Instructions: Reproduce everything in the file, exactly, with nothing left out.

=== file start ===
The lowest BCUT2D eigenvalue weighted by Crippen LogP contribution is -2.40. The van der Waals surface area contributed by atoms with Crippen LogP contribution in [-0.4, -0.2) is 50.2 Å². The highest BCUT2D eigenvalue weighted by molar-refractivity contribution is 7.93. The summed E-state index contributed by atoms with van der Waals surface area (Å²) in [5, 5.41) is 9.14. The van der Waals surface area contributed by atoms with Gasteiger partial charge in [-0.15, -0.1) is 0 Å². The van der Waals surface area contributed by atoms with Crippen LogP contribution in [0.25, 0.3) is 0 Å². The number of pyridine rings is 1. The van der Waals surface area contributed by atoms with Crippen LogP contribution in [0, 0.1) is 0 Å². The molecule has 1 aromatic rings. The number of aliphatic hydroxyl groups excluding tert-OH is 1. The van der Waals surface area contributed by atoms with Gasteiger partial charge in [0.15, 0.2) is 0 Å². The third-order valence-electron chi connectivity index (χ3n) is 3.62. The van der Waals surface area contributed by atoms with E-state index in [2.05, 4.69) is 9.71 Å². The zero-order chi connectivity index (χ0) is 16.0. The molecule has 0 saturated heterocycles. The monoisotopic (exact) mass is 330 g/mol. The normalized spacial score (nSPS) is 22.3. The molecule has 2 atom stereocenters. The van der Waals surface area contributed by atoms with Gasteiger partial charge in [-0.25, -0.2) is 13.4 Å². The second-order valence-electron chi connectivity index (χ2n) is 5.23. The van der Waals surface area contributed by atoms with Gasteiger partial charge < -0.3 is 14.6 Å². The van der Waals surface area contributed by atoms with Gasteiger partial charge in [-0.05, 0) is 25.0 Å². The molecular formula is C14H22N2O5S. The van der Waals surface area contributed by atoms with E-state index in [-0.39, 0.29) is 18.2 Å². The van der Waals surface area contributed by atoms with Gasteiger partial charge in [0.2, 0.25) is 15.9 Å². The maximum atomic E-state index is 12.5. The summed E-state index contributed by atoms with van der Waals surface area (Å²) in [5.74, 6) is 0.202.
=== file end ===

The lowest BCUT2D eigenvalue weighted by Crippen LogP contribution is -2.40. The van der Waals surface area contributed by atoms with Crippen LogP contribution in [-0.4, -0.2) is 50.2 Å². The highest BCUT2D eigenvalue weighted by molar-refractivity contribution is 7.93. The summed E-state index contributed by atoms with van der Waals surface area (Å²) in [5, 5.41) is 9.14. The van der Waals surface area contributed by atoms with Gasteiger partial charge in [-0.15, -0.1) is 0 Å². The van der Waals surface area contributed by atoms with Crippen LogP contribution in [0.25, 0.3) is 0 Å². The number of pyridine rings is 1. The van der Waals surface area contributed by atoms with Crippen LogP contribution in [0, 0.1) is 0 Å². The molecule has 1 aromatic rings. The number of aliphatic hydroxyl groups excluding tert-OH is 1. The van der Waals surface area contributed by atoms with Gasteiger partial charge in [0.15, 0.2) is 0 Å². The third-order valence-electron chi connectivity index (χ3n) is 3.62. The van der Waals surface area contributed by atoms with E-state index in [2.05, 4.69) is 9.71 Å². The zero-order chi connectivity index (χ0) is 16.0. The molecule has 0 saturated heterocycles. The monoisotopic (exact) mass is 330 g/mol. The normalized spacial score (nSPS) is 22.3. The molecule has 2 atom stereocenters. The van der Waals surface area contributed by atoms with Gasteiger partial charge in [-0.25, -0.2) is 13.4 Å². The second-order valence-electron chi connectivity index (χ2n) is 5.23. The van der Waals surface area contributed by atoms with Gasteiger partial charge < -0.3 is 14.6 Å². The van der Waals surface area contributed by atoms with Gasteiger partial charge in [-0.05, 0) is 25.0 Å². The molecular formula is C14H22N2O5S. The van der Waals surface area contributed by atoms with E-state index in [-0.39, 0.29) is 18.2 Å². The van der Waals surface area contributed by atoms with Gasteiger partial charge in [0.2, 0.25) is 15.9 Å². The maximum atomic E-state index is 12.5. The summed E-state index contributed by atoms with van der Waals surface area (Å²) in [5.74, 6) is 0.202.